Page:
We have the opportunity to send a Chiver to space (16 Photos)

To celebrate its 50th anniversary, the Seattle Space Needle has teamed up with Space Adventures to create a rather unique competition. One lucky winner will be strapped to a rocket and launched 62 miles above the earth, into space (62 miles is the official NASA definition of space).

50,000 people originally entered the space race. The field was then trimmed to 1,000. All 1,000 finalists were asked to submit a 2 minute video describing why they deserved a ride in the hot seat. On the merit of their videos, the field was whittled down to 20. One of our own, Gregory Schneider has made the top 20. And I'm not surprised at all. Watching his video and talking to Gregory on the phone, his presence at the cusp of space is not a surprise.

You see, Gregory's motivation to leave our atmosphere has very little to do with himself and everything to do with inspiring his own children, Emi -7 and Jude -3, as well as thousands of other children, to aspire to their dreams.

Back in the day when our generation grew up, we all wanted to be astronauts. There's something magical about the heavens right above us that fascinates children. As kids, we reach for the sky in hopes that, someday when we get a little taller, when we grow up, we may touch it.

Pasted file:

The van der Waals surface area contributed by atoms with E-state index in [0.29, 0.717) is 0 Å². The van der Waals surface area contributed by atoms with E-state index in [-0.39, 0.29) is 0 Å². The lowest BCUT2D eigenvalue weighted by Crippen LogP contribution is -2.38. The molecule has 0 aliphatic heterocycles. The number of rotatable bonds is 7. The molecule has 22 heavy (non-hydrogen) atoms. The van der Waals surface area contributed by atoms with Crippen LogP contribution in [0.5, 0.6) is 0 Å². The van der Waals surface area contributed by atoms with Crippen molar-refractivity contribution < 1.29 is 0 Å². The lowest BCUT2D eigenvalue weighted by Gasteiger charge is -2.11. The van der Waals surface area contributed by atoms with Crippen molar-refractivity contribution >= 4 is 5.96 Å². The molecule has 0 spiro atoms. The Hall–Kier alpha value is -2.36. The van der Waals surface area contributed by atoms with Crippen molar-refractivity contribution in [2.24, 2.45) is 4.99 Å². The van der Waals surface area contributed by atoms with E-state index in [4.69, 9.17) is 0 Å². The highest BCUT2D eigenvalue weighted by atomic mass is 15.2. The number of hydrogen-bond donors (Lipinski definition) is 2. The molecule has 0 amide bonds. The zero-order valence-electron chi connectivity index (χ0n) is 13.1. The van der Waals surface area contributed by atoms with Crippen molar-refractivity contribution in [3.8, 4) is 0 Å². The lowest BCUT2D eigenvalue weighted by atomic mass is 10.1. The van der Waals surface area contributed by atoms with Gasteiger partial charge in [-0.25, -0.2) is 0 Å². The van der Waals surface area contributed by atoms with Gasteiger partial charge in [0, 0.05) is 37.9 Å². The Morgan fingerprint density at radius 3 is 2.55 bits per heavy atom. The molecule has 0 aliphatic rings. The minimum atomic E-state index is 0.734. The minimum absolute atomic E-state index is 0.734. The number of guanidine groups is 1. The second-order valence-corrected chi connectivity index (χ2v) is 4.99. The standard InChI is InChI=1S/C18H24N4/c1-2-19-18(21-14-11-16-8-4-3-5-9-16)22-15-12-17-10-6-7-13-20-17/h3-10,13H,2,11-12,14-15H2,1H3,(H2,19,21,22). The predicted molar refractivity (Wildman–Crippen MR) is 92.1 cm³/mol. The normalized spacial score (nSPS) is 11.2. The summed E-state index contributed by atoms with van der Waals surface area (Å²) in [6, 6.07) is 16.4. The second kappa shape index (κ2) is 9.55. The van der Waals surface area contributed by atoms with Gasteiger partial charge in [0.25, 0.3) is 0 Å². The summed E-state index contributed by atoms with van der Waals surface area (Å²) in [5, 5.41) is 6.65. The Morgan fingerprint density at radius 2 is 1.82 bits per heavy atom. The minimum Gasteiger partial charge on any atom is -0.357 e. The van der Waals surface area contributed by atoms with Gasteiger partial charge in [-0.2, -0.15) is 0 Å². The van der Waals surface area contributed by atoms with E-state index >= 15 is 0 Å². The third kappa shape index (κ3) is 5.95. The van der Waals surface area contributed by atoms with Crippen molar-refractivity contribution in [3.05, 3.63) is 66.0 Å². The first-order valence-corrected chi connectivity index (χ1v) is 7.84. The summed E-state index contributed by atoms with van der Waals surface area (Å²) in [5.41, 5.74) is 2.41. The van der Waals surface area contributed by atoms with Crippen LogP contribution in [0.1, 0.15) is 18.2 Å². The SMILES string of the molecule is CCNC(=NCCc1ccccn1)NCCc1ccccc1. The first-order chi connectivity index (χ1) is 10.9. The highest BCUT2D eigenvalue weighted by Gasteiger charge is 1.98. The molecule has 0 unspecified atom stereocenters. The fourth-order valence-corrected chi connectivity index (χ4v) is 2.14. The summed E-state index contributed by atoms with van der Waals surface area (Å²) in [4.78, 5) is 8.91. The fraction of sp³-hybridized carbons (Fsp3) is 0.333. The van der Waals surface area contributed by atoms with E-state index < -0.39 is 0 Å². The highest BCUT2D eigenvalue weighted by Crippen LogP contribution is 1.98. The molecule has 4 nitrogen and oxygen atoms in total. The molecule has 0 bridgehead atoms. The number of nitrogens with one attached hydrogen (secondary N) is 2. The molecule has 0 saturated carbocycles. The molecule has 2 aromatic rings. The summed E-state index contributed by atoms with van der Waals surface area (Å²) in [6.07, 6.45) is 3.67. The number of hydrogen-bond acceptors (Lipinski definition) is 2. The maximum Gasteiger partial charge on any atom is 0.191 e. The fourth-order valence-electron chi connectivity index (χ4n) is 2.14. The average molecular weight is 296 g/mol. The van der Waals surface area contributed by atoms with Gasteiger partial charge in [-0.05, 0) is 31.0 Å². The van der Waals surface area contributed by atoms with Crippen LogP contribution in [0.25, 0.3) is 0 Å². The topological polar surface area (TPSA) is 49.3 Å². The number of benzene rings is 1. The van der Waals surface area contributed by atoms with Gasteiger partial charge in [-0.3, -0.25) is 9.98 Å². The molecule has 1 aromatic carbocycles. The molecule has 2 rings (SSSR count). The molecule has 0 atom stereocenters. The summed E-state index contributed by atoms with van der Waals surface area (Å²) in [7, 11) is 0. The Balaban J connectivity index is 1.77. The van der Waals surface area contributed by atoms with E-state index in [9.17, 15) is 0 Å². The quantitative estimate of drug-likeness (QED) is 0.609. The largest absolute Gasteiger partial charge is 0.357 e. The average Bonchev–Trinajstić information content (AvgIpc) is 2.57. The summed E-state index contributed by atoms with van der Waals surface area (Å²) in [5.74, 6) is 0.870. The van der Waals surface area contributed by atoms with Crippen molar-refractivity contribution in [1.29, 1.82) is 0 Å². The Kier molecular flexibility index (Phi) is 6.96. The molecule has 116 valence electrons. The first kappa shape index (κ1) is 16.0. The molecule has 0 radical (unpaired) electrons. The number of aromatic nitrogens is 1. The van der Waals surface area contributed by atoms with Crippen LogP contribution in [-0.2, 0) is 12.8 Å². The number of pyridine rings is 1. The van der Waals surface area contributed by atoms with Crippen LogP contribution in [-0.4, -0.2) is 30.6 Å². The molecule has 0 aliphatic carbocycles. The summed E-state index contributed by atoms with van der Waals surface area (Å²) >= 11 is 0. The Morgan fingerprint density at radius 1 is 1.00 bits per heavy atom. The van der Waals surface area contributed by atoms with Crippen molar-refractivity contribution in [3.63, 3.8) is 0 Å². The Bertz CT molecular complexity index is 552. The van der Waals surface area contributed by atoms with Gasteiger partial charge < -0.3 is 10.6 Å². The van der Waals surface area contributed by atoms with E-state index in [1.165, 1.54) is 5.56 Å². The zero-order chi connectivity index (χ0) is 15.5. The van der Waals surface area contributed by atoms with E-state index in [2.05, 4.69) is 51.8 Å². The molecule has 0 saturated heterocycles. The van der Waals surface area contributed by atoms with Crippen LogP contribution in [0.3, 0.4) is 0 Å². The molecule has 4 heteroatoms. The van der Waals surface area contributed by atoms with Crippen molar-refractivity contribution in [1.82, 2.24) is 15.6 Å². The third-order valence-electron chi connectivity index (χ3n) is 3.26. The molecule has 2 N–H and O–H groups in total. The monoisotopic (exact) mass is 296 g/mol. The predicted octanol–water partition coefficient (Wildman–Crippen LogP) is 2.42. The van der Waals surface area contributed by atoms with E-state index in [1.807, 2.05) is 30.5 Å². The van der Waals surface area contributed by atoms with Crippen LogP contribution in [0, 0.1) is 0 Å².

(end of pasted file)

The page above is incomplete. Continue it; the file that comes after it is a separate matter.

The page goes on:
Gregory told me, "We all feel pulled upward toward the stars, like all of our descendants over the past 94,000 years. We are, after all, made of star stuff."

But with the dissolution of the shuttle program and overall space cutbacks, this new generation's dreams have been grounded. But there is hope. Recently, private space travel has emerged.

Private space travel has only recently been feasible and it's only been accessible for the elite who pay millions to take the ride. Right now, for the first time ever, one private citizen, just like you and I, from the same economic class as you and I, will have a chance to visit space and gaze back down upon this small, fragile, planet, and return to share his perspective with us. More importantly, he will be able to share his experience with his children, and other young people to help them reignite their dreams, whatever they may be.

Gregory also wants to be able to describe the earth in ways many may not see it, from the outside in, "So few have seen the beauty of the Earth, as a cosmic object, in relation to the enormous expanse of the universe. The more we can view this planet as the place that holds us all, the more we'll realize we're all in this together. It’s ours, you see. That now private citizens may be able to gain this perspective and share it, I believe, can only bring good things to the world."

Let's send a Chiver into space.

Your vote will decide who makes the final 5. The final 5 will be flown to Seattle to compete in various physical and metal challenges to decide the winner.

Simply follow this link to the Space Race Facebook page. Click on 'Vote for Entry'. Facebook will ask you to grant the Space Needle's facebook app permission, which should be the same as most other apps on Facebook. After this, your vote will be counted.

If Gregory wins, he will be launched into space wearing KCCO. For a few brief moments, he will remove his restraints and experience weightlessness. I can’t imagine what that will be like, but I cannot wait to hear all about it. Chivers, blast the Facebook page.